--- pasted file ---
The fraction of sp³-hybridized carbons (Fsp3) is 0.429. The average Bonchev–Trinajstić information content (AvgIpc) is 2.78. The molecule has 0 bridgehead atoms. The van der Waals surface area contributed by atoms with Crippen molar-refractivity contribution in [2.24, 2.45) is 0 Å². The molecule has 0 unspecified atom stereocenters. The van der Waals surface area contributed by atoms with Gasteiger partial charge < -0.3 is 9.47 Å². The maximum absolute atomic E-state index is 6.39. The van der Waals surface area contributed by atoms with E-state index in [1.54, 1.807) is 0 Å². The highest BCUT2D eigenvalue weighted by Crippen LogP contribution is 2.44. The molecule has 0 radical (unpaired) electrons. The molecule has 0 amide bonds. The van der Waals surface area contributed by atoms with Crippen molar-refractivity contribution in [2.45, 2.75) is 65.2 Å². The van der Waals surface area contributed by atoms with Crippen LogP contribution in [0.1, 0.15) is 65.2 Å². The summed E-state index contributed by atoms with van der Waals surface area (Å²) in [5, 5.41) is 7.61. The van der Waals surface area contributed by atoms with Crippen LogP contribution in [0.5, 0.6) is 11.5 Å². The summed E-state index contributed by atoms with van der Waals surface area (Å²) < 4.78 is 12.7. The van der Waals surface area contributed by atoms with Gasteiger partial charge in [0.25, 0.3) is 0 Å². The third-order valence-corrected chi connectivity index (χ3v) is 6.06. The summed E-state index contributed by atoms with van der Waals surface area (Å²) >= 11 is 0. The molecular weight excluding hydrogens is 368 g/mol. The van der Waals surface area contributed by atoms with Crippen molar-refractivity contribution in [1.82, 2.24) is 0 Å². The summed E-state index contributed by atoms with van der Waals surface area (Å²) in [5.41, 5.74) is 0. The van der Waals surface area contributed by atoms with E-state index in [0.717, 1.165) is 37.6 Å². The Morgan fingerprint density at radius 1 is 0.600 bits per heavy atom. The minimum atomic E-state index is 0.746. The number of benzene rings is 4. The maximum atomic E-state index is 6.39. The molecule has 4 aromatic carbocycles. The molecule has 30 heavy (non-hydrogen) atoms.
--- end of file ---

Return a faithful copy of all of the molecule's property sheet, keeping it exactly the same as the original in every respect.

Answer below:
The fraction of sp³-hybridized carbons (Fsp3) is 0.429. The average Bonchev–Trinajstić information content (AvgIpc) is 2.78. The molecule has 0 bridgehead atoms. The van der Waals surface area contributed by atoms with Crippen molar-refractivity contribution in [2.24, 2.45) is 0 Å². The molecule has 0 unspecified atom stereocenters. The van der Waals surface area contributed by atoms with Gasteiger partial charge < -0.3 is 9.47 Å². The maximum absolute atomic E-state index is 6.39. The van der Waals surface area contributed by atoms with E-state index in [1.54, 1.807) is 0 Å². The highest BCUT2D eigenvalue weighted by Crippen LogP contribution is 2.44. The molecule has 0 radical (unpaired) electrons. The molecule has 0 amide bonds. The van der Waals surface area contributed by atoms with Crippen molar-refractivity contribution in [2.45, 2.75) is 65.2 Å². The van der Waals surface area contributed by atoms with Crippen LogP contribution in [0.1, 0.15) is 65.2 Å². The summed E-state index contributed by atoms with van der Waals surface area (Å²) in [5, 5.41) is 7.61. The van der Waals surface area contributed by atoms with Crippen LogP contribution in [0.5, 0.6) is 11.5 Å². The summed E-state index contributed by atoms with van der Waals surface area (Å²) < 4.78 is 12.7. The van der Waals surface area contributed by atoms with Gasteiger partial charge in [0.25, 0.3) is 0 Å². The third-order valence-corrected chi connectivity index (χ3v) is 6.06. The summed E-state index contributed by atoms with van der Waals surface area (Å²) >= 11 is 0. The molecular weight excluding hydrogens is 368 g/mol. The van der Waals surface area contributed by atoms with Crippen molar-refractivity contribution in [1.82, 2.24) is 0 Å². The summed E-state index contributed by atoms with van der Waals surface area (Å²) in [5.41, 5.74) is 0. The van der Waals surface area contributed by atoms with E-state index in [0.717, 1.165) is 37.6 Å². The Morgan fingerprint density at radius 1 is 0.600 bits per heavy atom. The minimum atomic E-state index is 0.746. The number of benzene rings is 4. The maximum atomic E-state index is 6.39. The molecule has 4 aromatic carbocycles. The molecule has 30 heavy (non-hydrogen) atoms.